We estimate impacts of exposure to an infant health intervention trialled in Sweden in the early 1930s using purposively digitised birth registers linked to school catalogues, census fies and tax records to generate longitudinal microdata that track individuals through fie stages of the life-course, from birth to age 71.
This allows us to measure impacts on childhood health and cognitive skills at ages 7 and 10, educational and occupational choice at age 16-20, employment, earnings and occupation at age 36-40, and pension income at age 71.
Leveraging quasi-random variation in eligibility by birth date and birth parish, we estimate that an additional year of exposure was associated with improved reading and writing skills in primary school, and increased enrolment in university and apprenticeship in late adolescence.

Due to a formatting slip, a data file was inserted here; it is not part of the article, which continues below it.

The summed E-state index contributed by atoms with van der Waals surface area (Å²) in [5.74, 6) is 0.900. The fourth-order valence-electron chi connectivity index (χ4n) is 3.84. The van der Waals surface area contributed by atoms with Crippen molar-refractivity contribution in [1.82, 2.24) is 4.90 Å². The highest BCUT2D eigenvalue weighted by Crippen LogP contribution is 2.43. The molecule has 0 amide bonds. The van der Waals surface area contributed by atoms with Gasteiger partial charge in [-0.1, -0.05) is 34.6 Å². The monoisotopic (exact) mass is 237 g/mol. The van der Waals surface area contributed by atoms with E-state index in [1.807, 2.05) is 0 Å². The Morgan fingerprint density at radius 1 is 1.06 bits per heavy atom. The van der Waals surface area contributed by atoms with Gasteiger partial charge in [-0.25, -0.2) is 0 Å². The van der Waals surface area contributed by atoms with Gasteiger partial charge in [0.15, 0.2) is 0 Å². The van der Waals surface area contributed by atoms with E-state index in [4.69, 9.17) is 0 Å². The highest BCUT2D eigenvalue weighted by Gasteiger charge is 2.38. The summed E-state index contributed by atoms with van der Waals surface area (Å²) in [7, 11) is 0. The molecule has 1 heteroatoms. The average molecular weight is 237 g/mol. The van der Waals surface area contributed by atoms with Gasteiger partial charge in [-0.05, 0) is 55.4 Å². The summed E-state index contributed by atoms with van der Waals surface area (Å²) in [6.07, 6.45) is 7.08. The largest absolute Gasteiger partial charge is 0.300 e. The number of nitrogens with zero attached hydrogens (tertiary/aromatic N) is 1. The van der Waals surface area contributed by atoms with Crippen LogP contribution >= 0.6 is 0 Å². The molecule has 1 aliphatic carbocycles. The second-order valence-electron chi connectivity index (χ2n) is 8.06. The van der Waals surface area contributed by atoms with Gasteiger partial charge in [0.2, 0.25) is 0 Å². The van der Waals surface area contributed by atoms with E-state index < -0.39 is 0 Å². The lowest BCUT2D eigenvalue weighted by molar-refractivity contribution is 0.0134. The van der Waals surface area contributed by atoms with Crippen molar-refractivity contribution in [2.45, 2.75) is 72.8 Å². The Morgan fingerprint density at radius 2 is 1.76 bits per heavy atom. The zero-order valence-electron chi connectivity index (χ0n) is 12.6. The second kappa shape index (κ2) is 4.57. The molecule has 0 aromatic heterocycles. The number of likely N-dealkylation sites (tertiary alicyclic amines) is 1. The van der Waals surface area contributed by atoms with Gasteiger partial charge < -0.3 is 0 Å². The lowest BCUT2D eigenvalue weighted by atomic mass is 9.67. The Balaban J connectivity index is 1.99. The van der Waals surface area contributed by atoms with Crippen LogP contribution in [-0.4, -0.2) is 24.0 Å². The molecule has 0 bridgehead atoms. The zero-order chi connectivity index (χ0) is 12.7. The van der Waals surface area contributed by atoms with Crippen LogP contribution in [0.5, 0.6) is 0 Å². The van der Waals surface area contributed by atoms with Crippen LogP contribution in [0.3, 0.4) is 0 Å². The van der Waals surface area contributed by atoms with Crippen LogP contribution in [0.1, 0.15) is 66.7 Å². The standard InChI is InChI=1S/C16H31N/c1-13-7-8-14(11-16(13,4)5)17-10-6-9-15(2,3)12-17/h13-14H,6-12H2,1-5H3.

These changes are larger and more robust for men, but we find increases in secondary school completion which are unique to women. In the longer run, we find very substantial increases in employment (especially in the public sector) and income among women, alongside absolutely no impacts among men.
We suggest that this may be, at least in part, because these cohorts were exposed to a massive expansion of the Swedish welfare state, which created more jobs for women than for men.